The Susquehanna Bonsai Club was given the pleasure to have Owen Reich as a guest speaker. Owen has vast knowledge about bonsai and kusamono, a lot of which he gained while doing an apprenticeship at bonsai nursery Kouka-en which is owned by famous bonsai master Keiichi Fujikawa.
Owen’s “twofer” presentation gave us a brief re-potting demo using a beautiful NWS [tree?] but primarily focused on kusamono from the Japanese aesthetic perspective, then treated us to a brief re-potting demo using a beautiful hornbeam.
Owen shared that kusamono was initiated in the Kyoto area using local native plants and is now practiced as a “side art” and that there are three basic types of kusamono: moss balls as companion plants, or accents, for bonsai display; seasonal arrangements that are put together in recognition of the current or upcoming season, and stand-alone kusamono that are displayed alone in a similar fashion to bonsai.
Many fine kusamono examples such as these can be seen at Owen’s blog, bonsaiunearthed.com
Two major points of difference Owen observes between U.S. and current Japanese kusamono are that Japanese kusamono usually are much longer in training before display and kusamono as companion plants for bonsai are much smaller in Japan than in the US.
While seasonal arrangements may be put together and dissembled after an event or season has passed, the general approach in Japan is to plant an arrangement and train it via defoliation and allow it to mature for a few years before it is exhibited.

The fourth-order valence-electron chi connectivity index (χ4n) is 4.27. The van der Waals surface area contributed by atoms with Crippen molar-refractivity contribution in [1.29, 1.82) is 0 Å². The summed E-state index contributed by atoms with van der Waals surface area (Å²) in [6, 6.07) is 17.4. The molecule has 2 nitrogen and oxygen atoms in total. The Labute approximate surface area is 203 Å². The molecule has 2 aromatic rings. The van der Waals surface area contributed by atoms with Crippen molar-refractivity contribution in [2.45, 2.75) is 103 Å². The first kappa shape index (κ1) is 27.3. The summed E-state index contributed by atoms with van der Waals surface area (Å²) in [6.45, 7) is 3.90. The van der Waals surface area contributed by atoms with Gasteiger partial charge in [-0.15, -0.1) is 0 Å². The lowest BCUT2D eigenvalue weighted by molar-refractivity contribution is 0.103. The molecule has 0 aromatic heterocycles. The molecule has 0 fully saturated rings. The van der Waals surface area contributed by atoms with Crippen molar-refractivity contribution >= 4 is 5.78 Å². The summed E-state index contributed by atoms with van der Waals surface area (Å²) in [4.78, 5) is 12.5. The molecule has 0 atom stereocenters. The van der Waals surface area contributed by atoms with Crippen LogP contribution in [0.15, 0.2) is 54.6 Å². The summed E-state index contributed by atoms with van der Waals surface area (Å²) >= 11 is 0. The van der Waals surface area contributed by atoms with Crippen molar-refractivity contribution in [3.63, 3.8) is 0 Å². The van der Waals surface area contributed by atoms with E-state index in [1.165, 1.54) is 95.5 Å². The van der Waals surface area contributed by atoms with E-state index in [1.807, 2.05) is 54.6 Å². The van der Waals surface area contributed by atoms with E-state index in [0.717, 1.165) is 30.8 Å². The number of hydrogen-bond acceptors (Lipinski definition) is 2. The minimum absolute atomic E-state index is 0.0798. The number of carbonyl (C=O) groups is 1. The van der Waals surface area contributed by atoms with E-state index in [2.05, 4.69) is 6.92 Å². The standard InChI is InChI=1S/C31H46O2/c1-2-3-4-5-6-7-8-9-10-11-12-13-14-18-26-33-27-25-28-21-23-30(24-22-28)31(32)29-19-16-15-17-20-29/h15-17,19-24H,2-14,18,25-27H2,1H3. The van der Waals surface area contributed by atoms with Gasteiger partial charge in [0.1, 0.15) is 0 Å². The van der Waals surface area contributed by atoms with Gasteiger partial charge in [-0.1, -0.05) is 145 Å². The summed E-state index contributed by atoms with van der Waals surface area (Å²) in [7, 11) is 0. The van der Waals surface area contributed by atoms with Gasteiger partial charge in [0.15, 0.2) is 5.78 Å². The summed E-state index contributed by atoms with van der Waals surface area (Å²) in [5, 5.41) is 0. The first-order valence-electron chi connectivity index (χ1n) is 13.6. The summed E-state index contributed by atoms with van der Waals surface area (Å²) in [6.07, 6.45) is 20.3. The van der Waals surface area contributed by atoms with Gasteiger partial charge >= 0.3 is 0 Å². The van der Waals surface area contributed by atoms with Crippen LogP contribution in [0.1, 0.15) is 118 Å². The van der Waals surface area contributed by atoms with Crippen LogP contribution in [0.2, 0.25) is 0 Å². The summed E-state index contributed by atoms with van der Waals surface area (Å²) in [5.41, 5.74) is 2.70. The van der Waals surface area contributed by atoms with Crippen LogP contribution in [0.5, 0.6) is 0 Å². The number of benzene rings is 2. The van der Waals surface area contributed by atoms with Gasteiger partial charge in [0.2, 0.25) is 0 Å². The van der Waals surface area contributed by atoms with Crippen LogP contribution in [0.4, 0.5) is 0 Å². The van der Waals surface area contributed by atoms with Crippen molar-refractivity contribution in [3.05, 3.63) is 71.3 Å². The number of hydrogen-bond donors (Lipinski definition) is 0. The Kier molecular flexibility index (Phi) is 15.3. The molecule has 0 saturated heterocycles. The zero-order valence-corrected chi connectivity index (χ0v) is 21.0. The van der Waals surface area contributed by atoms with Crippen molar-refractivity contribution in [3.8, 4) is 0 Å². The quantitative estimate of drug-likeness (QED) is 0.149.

In the past Japanese kusamono-as-accent plants were at least as large as those most commonly seen in the US but the current Japanese vogue is for them to be no more than an inch or two in size, if not smaller! Owen said that as much plant material as possible is stuffed into a container and that which survives over time creates a very attractive display.
Owen said that many of the general design considerations of bonsai also apply to kusamono such as considering compliment and contrast between the material and the container. He said it is important to know the environment different plants thrive in so everything in a combined planting is healthy. His final observation was that success will come from studying and learning the Japanese methods first, then stepping out and doing your own thing.
Owen’s pointers on re-potting focused on root treatment and tree placement. His main emphasis was on the need to make sure large non-feed roots are removed and the remaining feeder roots are groomed to be radiating out from the trunk.
Please enjoy the gallery of photos taken during Owen’s lecture/Demo 🙂
(click on first image to scroll through gallery)
Again thanks for reading!